Much of the compensation paid to mentors is hidden from public view, but in one case, the Army paid retired general Dan McNeill $281,625 for his work from December 2008 through August 2009, federal records show. Gates earns $197,600 a year for overseeing the nation’s military.

Morrell originally said Gates considered mentor pay to be “obscene.” Morrell later called USA TODAY to say that he had overstated the secretary’s view. Gates, he said, wanted to convey that he had deep concerns about how much mentors are paid.

Since the retired officers are hired as contractors or subcontractors, they are not subject to ethics and disclosure rules about their activities that would apply if they were hired as temporary employees.

Congress has also begun its own inquiries. Sen. Claire McCaskill, D-Mo., who is leading a Senate oversight committee investigation, wrote Gates last month asking that the Pentagon give her subcommittee records relating to senior mentors by Dec. 22. “There’s a veil of secrecy here that should not be tolerated,” McCaskill said Wednesday.

Avoiding Insurance Industry Collapse By Forcing the People to Buy Their Scam

[Just as it saved the usury industry for our financial overlords by nationalizing it, government is now saving the "insurance" industry scammers in the same manner.  Nationalizing health care under a pay for profit program saves the "snake oil" peddlers who are selling the people a grand scheme, marketed as a service, by guaranteeing continued profits for the corporate parasites.]

Stealth NationalizationHow government programs are saving insurance companies from disaster.

By Daniel GrossPosted Friday, July 31, 2009, at 3:20 PM ET

Business man reading report.Job losses mean declines in insurance enrollment”The truth is, we have a system today that works well for the insurance industry, but it doesn’t always work well for you,” President Barack Obama said recently, making his case for health care reform. But it turns out the current arrangement, through which employers are supposed to buy coverage from large insurance firms and enlist their employees to cover the costs, isn’t working so well for the insurance industry, either. In fact, the system by which insurance coverage is tied to payroll jobs is a huge problem—especially in a period when Americans are less likely to have payroll jobs than they have been in the recent past and when employers are less likely to cover the costs of that insurance. A look at the earnings reports and stock prices of big insurance companies reveals that tying insurance to employment probably isn’t a good idea, after all—unless the employer happens to be the government.

Since December 2007, the U.S. economy has lost 6.5 million payroll jobs, or about 4.7 percent of the total. The economy is likely to lose at least 1 million more by the end of this year. When people lose jobs, they frequently lose their insurance. (COBRA allows former employees to continue purchasing insurance for a period of time, but the costs are frequently prohibitive.) So large insurers have been losing millions of members. A chart in a recent Wall Street Journal article shows that seven large insurers have collectively lost 4.34 million members in their “commercial risk” plans since December 2007. (“Commercial risk” or “risk-based membership” generally refers to people whom insurance companies insure directly.)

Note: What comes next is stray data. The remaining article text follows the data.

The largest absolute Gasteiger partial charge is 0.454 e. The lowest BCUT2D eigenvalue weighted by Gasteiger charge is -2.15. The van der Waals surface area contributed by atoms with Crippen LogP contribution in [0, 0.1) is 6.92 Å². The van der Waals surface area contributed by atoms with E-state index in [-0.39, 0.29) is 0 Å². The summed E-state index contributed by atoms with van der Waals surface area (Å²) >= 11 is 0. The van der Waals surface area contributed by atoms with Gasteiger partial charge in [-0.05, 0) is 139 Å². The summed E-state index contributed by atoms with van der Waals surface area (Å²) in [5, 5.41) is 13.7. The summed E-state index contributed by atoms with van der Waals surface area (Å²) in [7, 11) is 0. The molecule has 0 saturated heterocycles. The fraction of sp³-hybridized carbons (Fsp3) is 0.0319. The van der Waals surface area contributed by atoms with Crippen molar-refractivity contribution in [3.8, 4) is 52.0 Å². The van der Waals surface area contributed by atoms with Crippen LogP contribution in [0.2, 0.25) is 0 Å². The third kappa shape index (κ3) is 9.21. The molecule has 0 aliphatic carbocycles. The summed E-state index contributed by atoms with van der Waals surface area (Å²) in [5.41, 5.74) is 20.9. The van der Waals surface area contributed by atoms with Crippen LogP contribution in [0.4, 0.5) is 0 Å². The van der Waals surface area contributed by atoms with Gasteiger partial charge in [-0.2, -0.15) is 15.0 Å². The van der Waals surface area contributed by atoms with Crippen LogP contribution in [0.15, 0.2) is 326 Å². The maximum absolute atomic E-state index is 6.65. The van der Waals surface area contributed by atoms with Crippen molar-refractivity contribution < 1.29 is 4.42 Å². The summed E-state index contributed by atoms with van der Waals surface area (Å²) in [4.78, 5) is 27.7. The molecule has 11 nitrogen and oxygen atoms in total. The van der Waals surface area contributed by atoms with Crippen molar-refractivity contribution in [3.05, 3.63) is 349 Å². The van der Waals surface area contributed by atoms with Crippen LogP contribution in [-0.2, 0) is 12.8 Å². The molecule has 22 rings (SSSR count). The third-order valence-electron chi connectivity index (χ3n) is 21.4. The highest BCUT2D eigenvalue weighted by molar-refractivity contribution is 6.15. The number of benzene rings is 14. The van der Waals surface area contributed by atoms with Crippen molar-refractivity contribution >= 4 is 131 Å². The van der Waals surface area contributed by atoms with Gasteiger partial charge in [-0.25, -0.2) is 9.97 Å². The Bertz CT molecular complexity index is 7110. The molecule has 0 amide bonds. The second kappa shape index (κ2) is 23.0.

Look through the earnings reports, and a consistent story emerges. At Cigna, aggregate medical membership has fallen from 12.07 million in the second quarter of 2008 to 11.2 million in the 2009 second quarter, off 7 percent. For 2009, it expects membership to decline by as much as 5.5 percent. WellPoint recently reported that the number of lives it insures has fallen from 35.4 million in the first quarter of 2008 to 34.2 million as of June 30, 2009—a loss of 1.2 million members in 15 months. In the second quarter, when it lost 338,000 members, “the decline in membership occurred almost entirely in the Commercial segment, reflecting continued employer workforce reductions.” UnitedHealth has seen its risk-based membership fall from 10.5 million in June 2008 to 9.65 million in June 2009, off nearly 8 percent. At HealthNet, in the first quarter, “commercial risk enrollment decreased by 214,000 members, or 9.8 percent, to approximately 2.0 million members as of March 31, 2009 compared with March 31, 2008.” Since December 2007, Coventry Health Carehas lost about 10 percent of the members of its commercial risk plans.

U.S. says Pakistan harassing diplomats, denying visas

[SEE:  Lahore High Court Moved to Disarm U.S. Diplomats, Marines]

U.S. says Pakistan harassing diplomats, denying visas

Parts of the Pakistani military and intelligence services are mounting what U.S. officials in Islamabad describe as a campaign to harass American diplomats, fraying relations at a critical moment when the Obama administration is demanding more help to fight the Taliban and al-Qaida.


ISLAMABAD — Parts of the Pakistani military and intelligence services are mounting what U.S. officials in Islamabad describe as a campaign to harass American diplomats, fraying relations at a critical moment when the Obama administration is demanding more help to fight the Taliban and al-Qaida.

The campaign includes the refusal to extend or approve visas for more than 100 U.S. officials and the frequent searches of U.S. diplomatic vehicles in major cities, said an American official.